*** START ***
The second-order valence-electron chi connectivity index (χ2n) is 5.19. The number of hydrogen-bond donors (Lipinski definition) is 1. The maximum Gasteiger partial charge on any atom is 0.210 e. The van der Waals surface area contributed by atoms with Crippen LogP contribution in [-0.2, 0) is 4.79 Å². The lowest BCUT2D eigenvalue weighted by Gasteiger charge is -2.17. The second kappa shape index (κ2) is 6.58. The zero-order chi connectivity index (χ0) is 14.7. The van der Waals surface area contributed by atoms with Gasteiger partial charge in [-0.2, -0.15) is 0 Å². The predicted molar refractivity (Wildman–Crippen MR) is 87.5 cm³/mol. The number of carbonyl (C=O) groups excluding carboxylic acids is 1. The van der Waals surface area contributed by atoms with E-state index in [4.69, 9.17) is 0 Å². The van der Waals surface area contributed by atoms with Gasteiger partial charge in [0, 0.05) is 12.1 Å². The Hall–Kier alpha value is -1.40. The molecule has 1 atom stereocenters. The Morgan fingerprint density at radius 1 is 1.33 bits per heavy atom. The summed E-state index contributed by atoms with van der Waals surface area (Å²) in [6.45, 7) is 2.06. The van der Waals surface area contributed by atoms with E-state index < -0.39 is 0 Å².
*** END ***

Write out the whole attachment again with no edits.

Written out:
The second-order valence-electron chi connectivity index (χ2n) is 5.19. The number of hydrogen-bond donors (Lipinski definition) is 1. The maximum Gasteiger partial charge on any atom is 0.210 e. The van der Waals surface area contributed by atoms with Crippen LogP contribution in [-0.2, 0) is 4.79 Å². The lowest BCUT2D eigenvalue weighted by Gasteiger charge is -2.17. The second kappa shape index (κ2) is 6.58. The zero-order chi connectivity index (χ0) is 14.7. The van der Waals surface area contributed by atoms with Gasteiger partial charge in [-0.2, -0.15) is 0 Å². The predicted molar refractivity (Wildman–Crippen MR) is 87.5 cm³/mol. The number of carbonyl (C=O) groups excluding carboxylic acids is 1. The van der Waals surface area contributed by atoms with E-state index in [4.69, 9.17) is 0 Å². The van der Waals surface area contributed by atoms with Gasteiger partial charge in [0, 0.05) is 12.1 Å². The Hall–Kier alpha value is -1.40. The molecule has 1 atom stereocenters. The Morgan fingerprint density at radius 1 is 1.33 bits per heavy atom. The summed E-state index contributed by atoms with van der Waals surface area (Å²) in [6.45, 7) is 2.06. The van der Waals surface area contributed by atoms with E-state index < -0.39 is 0 Å².